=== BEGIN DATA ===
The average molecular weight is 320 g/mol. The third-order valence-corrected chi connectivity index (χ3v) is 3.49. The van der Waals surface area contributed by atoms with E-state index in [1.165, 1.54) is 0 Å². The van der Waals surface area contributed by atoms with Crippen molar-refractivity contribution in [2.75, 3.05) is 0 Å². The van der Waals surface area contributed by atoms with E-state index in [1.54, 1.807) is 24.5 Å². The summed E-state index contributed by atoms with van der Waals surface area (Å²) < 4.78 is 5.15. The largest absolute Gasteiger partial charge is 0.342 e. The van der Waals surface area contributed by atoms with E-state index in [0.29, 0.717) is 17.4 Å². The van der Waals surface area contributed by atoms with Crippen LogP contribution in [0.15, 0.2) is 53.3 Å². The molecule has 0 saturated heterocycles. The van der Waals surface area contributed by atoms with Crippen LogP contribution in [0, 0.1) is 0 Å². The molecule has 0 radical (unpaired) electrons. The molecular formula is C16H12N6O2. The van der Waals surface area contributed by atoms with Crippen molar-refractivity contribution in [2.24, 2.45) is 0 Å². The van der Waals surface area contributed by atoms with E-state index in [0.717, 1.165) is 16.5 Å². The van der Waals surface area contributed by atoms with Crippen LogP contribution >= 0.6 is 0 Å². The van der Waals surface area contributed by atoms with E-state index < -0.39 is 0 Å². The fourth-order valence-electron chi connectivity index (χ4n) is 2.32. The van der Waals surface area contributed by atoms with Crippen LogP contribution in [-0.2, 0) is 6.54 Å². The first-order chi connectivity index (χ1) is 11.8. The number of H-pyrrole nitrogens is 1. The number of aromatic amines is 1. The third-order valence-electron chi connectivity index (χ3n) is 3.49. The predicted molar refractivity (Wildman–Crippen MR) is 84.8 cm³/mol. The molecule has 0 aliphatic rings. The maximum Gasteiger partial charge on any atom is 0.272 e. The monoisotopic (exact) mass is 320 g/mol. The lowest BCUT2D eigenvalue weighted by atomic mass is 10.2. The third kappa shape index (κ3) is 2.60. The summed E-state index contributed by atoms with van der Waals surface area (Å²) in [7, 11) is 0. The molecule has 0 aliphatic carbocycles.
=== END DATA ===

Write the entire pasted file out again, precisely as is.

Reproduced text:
The average molecular weight is 320 g/mol. The third-order valence-corrected chi connectivity index (χ3v) is 3.49. The van der Waals surface area contributed by atoms with E-state index in [1.165, 1.54) is 0 Å². The van der Waals surface area contributed by atoms with Crippen molar-refractivity contribution in [2.75, 3.05) is 0 Å². The van der Waals surface area contributed by atoms with E-state index in [1.54, 1.807) is 24.5 Å². The summed E-state index contributed by atoms with van der Waals surface area (Å²) < 4.78 is 5.15. The largest absolute Gasteiger partial charge is 0.342 e. The van der Waals surface area contributed by atoms with E-state index in [0.29, 0.717) is 17.4 Å². The van der Waals surface area contributed by atoms with Crippen LogP contribution in [0.15, 0.2) is 53.3 Å². The molecule has 0 saturated heterocycles. The van der Waals surface area contributed by atoms with Crippen LogP contribution in [0, 0.1) is 0 Å². The molecule has 0 radical (unpaired) electrons. The molecular formula is C16H12N6O2. The van der Waals surface area contributed by atoms with Crippen molar-refractivity contribution in [2.24, 2.45) is 0 Å². The van der Waals surface area contributed by atoms with E-state index in [0.717, 1.165) is 16.5 Å². The van der Waals surface area contributed by atoms with Crippen LogP contribution >= 0.6 is 0 Å². The van der Waals surface area contributed by atoms with E-state index < -0.39 is 0 Å². The fourth-order valence-electron chi connectivity index (χ4n) is 2.32. The van der Waals surface area contributed by atoms with Crippen LogP contribution in [-0.2, 0) is 6.54 Å². The first-order chi connectivity index (χ1) is 11.8. The number of H-pyrrole nitrogens is 1. The number of aromatic amines is 1. The third-order valence-electron chi connectivity index (χ3n) is 3.49. The predicted molar refractivity (Wildman–Crippen MR) is 84.8 cm³/mol. The molecule has 0 aliphatic rings. The maximum Gasteiger partial charge on any atom is 0.272 e. The monoisotopic (exact) mass is 320 g/mol. The lowest BCUT2D eigenvalue weighted by atomic mass is 10.2. The third kappa shape index (κ3) is 2.60. The summed E-state index contributed by atoms with van der Waals surface area (Å²) in [7, 11) is 0. The molecule has 0 aliphatic carbocycles.